February 1967 | Volume 18, Issue 2
Advertising, that magic lantern of the American psyche, found a new way to sell the exploding national market in the Gilded Age—and in full color.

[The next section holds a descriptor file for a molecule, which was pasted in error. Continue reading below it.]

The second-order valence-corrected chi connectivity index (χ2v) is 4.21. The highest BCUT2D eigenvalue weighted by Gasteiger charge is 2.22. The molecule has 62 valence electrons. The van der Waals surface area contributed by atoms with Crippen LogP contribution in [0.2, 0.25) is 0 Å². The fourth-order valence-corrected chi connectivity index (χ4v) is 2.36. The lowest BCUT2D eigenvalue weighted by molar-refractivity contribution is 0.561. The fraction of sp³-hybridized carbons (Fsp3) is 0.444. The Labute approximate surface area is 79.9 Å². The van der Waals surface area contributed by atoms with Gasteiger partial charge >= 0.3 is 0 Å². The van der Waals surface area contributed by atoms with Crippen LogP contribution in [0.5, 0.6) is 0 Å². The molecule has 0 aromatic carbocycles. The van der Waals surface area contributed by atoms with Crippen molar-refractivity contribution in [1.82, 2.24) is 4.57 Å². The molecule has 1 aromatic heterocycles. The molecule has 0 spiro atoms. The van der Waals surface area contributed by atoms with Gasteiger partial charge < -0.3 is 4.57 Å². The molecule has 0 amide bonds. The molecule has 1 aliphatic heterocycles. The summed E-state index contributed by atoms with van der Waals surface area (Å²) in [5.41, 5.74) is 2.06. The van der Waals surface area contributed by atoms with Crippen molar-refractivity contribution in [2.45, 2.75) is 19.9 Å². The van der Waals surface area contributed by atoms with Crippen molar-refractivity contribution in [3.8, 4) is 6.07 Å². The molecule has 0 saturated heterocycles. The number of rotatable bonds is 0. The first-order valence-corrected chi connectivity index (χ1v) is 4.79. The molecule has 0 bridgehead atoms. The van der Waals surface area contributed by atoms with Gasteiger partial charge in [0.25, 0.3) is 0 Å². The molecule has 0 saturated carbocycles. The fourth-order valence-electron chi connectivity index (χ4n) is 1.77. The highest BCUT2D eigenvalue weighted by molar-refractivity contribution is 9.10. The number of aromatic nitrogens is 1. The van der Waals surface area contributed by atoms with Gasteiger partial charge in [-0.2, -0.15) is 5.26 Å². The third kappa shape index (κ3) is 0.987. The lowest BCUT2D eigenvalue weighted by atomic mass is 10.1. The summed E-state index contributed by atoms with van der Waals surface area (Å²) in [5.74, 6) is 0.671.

American manufacturers had a problem in the 1870s. They were beginning to produce and distribute consumer goods on a nationwide scale—but there was no advertising medium of truly national circulation. Their need, together with the perfecting of inexpensive methods of color lithography, gave birth to a fascinating phenomenon, at once folk art and effective business device: the trade card. Inserted in packages at the factory, handed out by retailers with every sale, or mailed to prospective customers, these small cards touted the virtues of almost every imaginable product. The complete sales pitch was usually printed on the back, but an attractive colored picture on the other side of the card was invariably the attention-getter—one that soon proved its tremendous appeal. Thousands of Americans avidly saved these cards, later to exchange them with friends, paste them in albums, or just keep them in a drawer in the parlor, where members of the family could beguile a long winter evening by poring over the collection. The fad flourished until well after the turn of the century; and just as the ads in last week’s magazines will one day be of high interest to cultural historians looking for insights into American life of the 1960s, so a sampling of the trade cards of the Gilded Age offers a unique view of how Americans lived then: what they believed in, what they desired, what they were proud of, and what their hidden assumptions were. Such a sampling, together with brief commentaries, follows.